On Wed, 27 Feb 2002, George V. Neville-Neil wrote:

> I think we need to avoid the concept of "imposing some modicum of
> structure."  If we create structure it is because we need it.  Just like
> software.  There was a good comment recently about "software gets
> created to scratch an itch."  I'd say that structure gets created
> because you're tired of losing fingers and toes to the person next to
> you wielding the axe.  It's great that your friends are helping you
> clear the forest but you'd all like to be able to walk and pick up your
> cup of coffee at the end of the day as well.

What I mean by "imposing structure" is:

- Identify patterns of development and structure that seem to have evolved
  naturally as part of the maturing of the FreeBSD Project
- Determine which patterns tend to result in the most productive and
  parallel development efforts, not to mention which are the most popular
- Selectively reinforce those patterns to improve the ability of
  developers to rely on the patterns

An example of this might be investment of time in a rote API change: such
changes are time-consuming requiring a lot of brute force source code
modification.  There's a strong motiviation to avoid redundant work here,
but frequently the work is necessary, so it's also desirable to know that
it's going to happen.  A normal model here might be to look for a
developer who's willing to do it, and wait for them to come back in a week
or two when it's done.  An unproductive tendancy is for four developers to
go off, and do the work over two weeks, and all discover they've done it
at the end.  This can be avoided by making an attempt to coordinate.  On a
small scale and for individual cases, the "problem" here can be lived
with.  When it's in the context of a larger piece of work, it can be
highly counter-productive.  One reinforcement that could be made is to
encourage developers to indicate what works in progress they have going,
and to encourage other developers interested in a change to give that list
a skim to see if someone else has already started on it, and if someone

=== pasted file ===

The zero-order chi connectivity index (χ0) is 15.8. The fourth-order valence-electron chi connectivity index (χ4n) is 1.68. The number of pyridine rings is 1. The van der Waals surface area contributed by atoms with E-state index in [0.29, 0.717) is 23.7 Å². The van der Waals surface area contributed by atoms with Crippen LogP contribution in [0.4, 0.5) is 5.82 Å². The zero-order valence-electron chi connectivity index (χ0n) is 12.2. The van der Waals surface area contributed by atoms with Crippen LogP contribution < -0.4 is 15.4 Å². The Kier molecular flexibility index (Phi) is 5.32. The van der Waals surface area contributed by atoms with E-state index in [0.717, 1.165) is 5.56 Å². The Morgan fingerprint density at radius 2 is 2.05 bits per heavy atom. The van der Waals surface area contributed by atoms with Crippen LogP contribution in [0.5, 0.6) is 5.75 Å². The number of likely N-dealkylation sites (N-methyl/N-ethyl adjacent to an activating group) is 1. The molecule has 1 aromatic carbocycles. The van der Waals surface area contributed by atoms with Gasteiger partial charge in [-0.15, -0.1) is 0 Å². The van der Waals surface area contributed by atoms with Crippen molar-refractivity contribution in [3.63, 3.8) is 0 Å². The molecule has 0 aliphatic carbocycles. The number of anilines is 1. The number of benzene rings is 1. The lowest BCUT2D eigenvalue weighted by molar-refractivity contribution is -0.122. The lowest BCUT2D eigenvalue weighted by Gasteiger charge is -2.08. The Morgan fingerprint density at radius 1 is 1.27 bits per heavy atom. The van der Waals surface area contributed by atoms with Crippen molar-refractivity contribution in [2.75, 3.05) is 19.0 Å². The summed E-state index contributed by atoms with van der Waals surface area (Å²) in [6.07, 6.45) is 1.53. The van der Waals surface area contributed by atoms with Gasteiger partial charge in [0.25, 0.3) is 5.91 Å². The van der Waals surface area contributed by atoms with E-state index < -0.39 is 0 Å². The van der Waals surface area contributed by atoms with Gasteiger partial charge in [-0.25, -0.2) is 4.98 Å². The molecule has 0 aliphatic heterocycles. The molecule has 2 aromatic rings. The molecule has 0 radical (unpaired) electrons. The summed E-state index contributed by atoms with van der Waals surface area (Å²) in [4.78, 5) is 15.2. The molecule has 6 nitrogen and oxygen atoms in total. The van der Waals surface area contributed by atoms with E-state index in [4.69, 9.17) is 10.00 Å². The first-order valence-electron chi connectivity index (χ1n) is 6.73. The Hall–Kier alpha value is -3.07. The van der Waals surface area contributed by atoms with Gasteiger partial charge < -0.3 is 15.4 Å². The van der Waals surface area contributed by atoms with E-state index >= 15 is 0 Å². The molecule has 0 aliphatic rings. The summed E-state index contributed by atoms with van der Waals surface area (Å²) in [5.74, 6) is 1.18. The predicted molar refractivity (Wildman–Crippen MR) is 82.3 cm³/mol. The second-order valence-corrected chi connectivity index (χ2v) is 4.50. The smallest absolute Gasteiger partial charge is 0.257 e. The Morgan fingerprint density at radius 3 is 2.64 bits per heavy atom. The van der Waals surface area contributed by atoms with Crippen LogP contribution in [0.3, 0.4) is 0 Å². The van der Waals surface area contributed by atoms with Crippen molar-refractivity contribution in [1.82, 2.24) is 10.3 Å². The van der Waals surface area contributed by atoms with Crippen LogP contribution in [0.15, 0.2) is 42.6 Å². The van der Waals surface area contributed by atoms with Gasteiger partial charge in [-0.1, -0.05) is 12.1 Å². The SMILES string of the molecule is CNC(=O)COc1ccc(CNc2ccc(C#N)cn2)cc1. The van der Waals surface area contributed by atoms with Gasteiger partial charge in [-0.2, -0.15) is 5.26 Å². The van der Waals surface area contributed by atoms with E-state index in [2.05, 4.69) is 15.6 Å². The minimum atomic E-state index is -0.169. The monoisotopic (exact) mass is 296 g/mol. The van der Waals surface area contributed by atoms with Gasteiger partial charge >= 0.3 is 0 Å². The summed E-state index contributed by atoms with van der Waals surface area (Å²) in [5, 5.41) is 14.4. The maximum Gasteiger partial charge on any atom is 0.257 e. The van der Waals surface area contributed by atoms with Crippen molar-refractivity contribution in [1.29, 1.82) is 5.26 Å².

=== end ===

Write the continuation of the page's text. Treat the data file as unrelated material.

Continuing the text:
has but appears to be timing out, to encourage them to talk to the
developer who has claimed it (in some sense) to find out what is going on.

> We are always going to have "first past the post" problems.  If someone
> comes along and has rewritten a whole subsystem, and testing and
> performance measurement show that it's an order of magnitude better
> (faster, smaller, etc.) than what we have we'd be idiots not to take it,
> right? 

Obviously.  But the contentious cases often aren't the ones where that's
the case.

> The question is "What processes do we need to put in place to make a
> project of this size and dynamisticity work?"  I put forward a few of
> them.  I suggest we start somewhere (including airing gripes people have
> with the current system) and write down (i.e. build a web page, use
> TWiki)  what we're going to do about it. 
> I hate to make this analogy but we need a constitution or something like
> it.  Not so grandiose of course, but a written set of rules and are easy
> to interpret that can take care of the 80% case.  The 20% we'll always
> get to argue over but I'd rather not argue over the 100%. 

I think we're in the same boat here.  You believe that process can help
streamline the development process, and be used to help avoid the
disagreements we've run into recently (assuming I read you correctly :-).
I think so too.  I agree we can't bring too much process--that won't work
for a large number of reasons.  But a little bit of process can go a long
way.  In particular, I'm looking for a little bit of process that will
help address the perceived problems of the current situation.

Robert N M Watson             FreeBSD Core Team, TrustedBSD Project
[EMAIL PROTECTED]      NAI Labs, Safeport Network Services

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